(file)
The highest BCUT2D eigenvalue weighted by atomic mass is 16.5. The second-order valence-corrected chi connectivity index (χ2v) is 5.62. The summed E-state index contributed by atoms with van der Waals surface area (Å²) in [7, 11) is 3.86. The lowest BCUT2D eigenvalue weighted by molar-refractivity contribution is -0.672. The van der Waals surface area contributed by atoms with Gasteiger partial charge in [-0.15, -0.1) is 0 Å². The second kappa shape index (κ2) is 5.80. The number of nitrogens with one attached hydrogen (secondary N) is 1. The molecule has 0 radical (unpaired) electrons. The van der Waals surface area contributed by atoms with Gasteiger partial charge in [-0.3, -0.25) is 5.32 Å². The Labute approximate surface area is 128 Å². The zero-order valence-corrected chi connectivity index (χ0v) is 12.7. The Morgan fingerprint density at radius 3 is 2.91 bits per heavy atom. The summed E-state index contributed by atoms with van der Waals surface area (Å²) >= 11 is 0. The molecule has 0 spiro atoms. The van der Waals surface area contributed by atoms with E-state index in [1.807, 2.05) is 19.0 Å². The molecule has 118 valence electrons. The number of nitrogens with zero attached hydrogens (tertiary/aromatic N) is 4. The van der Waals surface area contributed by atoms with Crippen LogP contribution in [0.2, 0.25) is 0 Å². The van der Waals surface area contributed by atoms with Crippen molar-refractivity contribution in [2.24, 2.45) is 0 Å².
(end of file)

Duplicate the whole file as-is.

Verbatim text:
The highest BCUT2D eigenvalue weighted by atomic mass is 16.5. The second-order valence-corrected chi connectivity index (χ2v) is 5.62. The summed E-state index contributed by atoms with van der Waals surface area (Å²) in [7, 11) is 3.86. The lowest BCUT2D eigenvalue weighted by molar-refractivity contribution is -0.672. The van der Waals surface area contributed by atoms with Gasteiger partial charge in [-0.15, -0.1) is 0 Å². The second kappa shape index (κ2) is 5.80. The number of nitrogens with one attached hydrogen (secondary N) is 1. The molecule has 0 radical (unpaired) electrons. The van der Waals surface area contributed by atoms with Gasteiger partial charge in [-0.3, -0.25) is 5.32 Å². The Labute approximate surface area is 128 Å². The zero-order valence-corrected chi connectivity index (χ0v) is 12.7. The Morgan fingerprint density at radius 3 is 2.91 bits per heavy atom. The summed E-state index contributed by atoms with van der Waals surface area (Å²) >= 11 is 0. The molecule has 0 spiro atoms. The van der Waals surface area contributed by atoms with E-state index in [1.807, 2.05) is 19.0 Å². The molecule has 118 valence electrons. The number of nitrogens with zero attached hydrogens (tertiary/aromatic N) is 4. The van der Waals surface area contributed by atoms with Crippen LogP contribution in [0.2, 0.25) is 0 Å². The van der Waals surface area contributed by atoms with Crippen molar-refractivity contribution in [2.24, 2.45) is 0 Å².